Although it was very unusual for an ambassador – of any country – to be directly involved in securing visas, Souza-Dantas personally granted diplomatic visas to hundreds of Jews seeking to escape the Vichy regime while taking great care to cover all evidence of their Jewishness, often forging the issue dates of the diplomatic visas to predate the subsequent ban on their use.
Souza-Dantas accepted appeals from all, regardless of ethnicity or country of origin and, unlike other diplomats at the time, acted with ultimate integrity and never sought personal gain, nor did he request any compensation for issuing the visas. In many cases, refugees testified that he rejected their offer of a gift; in one recorded case, he told a visa applicant, “If you want to give something, give it to the Red Cross.”
Souza-Dantas was driven by his Christian ethic and his horror at the Holocaust. He wrote early and frequently about the Jews being exterminated in Nazi death camps and, in one 1942 letter to the Brazilian Minister of Foreign Affairs, characterized the Nazi concentration camps as “something out of Dante’s Inferno.”
Among those he saved was 12-year-old Felix G. Rohatyn, who later became an American investment banker and advisor to the Democratic Party and is best known for helping prevent the bankruptcy of New York City in the 1970s and serving as the American ambassador to France. Rohatyn publicly acknowledged, “[I]f it weren’t for Souza-Dantas, instead of being here looking at the Statue of Liberty, I would have ended up burned to ashes in Auschwitz.”
When Souza-Dantas later faced charges for his illegal activities, President Vargas, unable to conceive that the former was simply acting as a compassionate humanitarian, blamed the influence of his Jewish wife. In 1933, Souza-Dantas had married (in a Catholic ceremony) Elise Meyer Stern, the wealthy Jewish daughter of Eugene M. Meyer; she was the widow of Abraham Stern, who had been secretary of Levi Strauss & Co., and the sister of Eugene I. Meyer, who purchased The Washington Post and turned the bankrupt daily into one of America’s most important newspapers. There is no evidence that Souza-Dantas was influenced by Elise, who remained in America throughout WWII.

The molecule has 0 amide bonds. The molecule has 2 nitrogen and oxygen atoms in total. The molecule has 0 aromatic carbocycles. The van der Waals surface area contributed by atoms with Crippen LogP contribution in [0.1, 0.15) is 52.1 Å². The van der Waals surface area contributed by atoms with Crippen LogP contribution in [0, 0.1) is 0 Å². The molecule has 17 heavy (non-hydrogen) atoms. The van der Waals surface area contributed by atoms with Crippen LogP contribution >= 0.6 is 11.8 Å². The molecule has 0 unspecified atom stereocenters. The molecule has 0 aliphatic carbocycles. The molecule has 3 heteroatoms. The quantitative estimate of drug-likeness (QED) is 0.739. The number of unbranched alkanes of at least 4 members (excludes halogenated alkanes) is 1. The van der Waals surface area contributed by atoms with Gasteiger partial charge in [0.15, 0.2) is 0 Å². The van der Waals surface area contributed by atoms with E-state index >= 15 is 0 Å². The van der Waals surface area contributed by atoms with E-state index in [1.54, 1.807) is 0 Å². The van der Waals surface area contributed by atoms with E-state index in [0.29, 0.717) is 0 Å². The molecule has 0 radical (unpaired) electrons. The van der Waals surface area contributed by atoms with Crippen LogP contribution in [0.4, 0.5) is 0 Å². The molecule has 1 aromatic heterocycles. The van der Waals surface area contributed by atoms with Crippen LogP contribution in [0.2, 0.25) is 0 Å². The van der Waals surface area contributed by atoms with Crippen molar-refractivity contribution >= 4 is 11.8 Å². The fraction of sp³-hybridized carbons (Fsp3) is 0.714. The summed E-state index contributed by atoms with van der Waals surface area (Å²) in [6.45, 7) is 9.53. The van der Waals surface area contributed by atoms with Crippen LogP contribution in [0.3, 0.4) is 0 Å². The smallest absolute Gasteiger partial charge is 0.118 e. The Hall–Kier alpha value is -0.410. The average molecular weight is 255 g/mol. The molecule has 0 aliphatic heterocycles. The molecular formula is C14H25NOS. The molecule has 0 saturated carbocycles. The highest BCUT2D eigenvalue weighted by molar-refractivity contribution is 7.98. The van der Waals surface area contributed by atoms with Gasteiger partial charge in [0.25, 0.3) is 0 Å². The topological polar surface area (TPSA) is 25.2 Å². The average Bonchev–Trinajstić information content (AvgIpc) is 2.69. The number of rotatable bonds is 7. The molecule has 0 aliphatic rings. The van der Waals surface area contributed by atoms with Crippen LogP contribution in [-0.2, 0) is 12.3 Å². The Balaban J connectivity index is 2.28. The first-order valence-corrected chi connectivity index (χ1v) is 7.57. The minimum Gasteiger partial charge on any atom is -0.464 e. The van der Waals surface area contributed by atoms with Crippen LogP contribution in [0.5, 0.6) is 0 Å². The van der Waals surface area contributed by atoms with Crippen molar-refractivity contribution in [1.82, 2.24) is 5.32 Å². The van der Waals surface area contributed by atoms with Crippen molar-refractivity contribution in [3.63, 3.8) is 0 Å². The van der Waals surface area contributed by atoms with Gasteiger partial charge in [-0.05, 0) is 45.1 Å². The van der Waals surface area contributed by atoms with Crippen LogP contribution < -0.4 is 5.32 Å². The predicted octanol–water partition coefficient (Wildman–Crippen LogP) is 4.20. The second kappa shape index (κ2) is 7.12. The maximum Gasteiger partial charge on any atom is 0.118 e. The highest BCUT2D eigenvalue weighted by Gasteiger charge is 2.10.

Souza-Dantas knew very well that Germany, which had broad commercial interests in Brazil, was exerting tremendous pressure on Brazil to join the Axis and that the large wealthy German and Italian population in Brazil would be incensed were his activities to trigger Nazi action adverse to Brazilian economic interests become known. As such, resisting his government’s orders not only put his career at risk but also subjected his nation to possible Nazi punishment. (Brazil later [in January 1942] broke off diplomatic relations with Germany.)
The Brazilian government eventually began to suspect Souza-Dantas of unlawfully helping Jews and, in an early January 1941 correspondence, Osvaldo Aranha, Brazil’s Minister of Foreign Relations, stripped him of his authority to grant visas. In his letter, Aranha noted particularly that “the visas issued by the Embassy of Brazil Vichy have favored almost exclusively individuals of Jewish ethnic origin.” A few days later, on January 6, 1941, Brazil issued Circular 1,498 establishing a total ban on issuing visas to Jews, whom the government considered to be “impossible to assimilate.”
Ironically, Aranha later became a great Israeli hero, with streets named after him – including in Tel Aviv, Be’er Sheva, and Ramat Gan – and a square dedicated to him in Jerusalem. As head of the Brazilian delegation to the United Nations, he lobbied passionately for the recognition of Israel and, as president of the UN General Assembly, he played an important role in Israel’s birth by delaying a vote to permit additional time for the Zionists to gather more support to pass the resolution establishing Israel as a state. It is clear from the record that Aranha sympathized with Souza-Dantas’ motivation for helping desperate people, but nonetheless felt compelled to fulfill his duty to uphold Brazilian law.
Despite complaints and investigations into his activities by other Brazilian diplomats as well as tighter Brazilian immigration, Souza-Dantas continued his dangerous efforts to save innocents from Nazi persecution. In 1941, he intervened to try to save 570 refugees aboard the S.S. Alsina – one of the last ships to leave Europe – including many Jews carrying his forged visas (which he had pre-dated to before January 1941).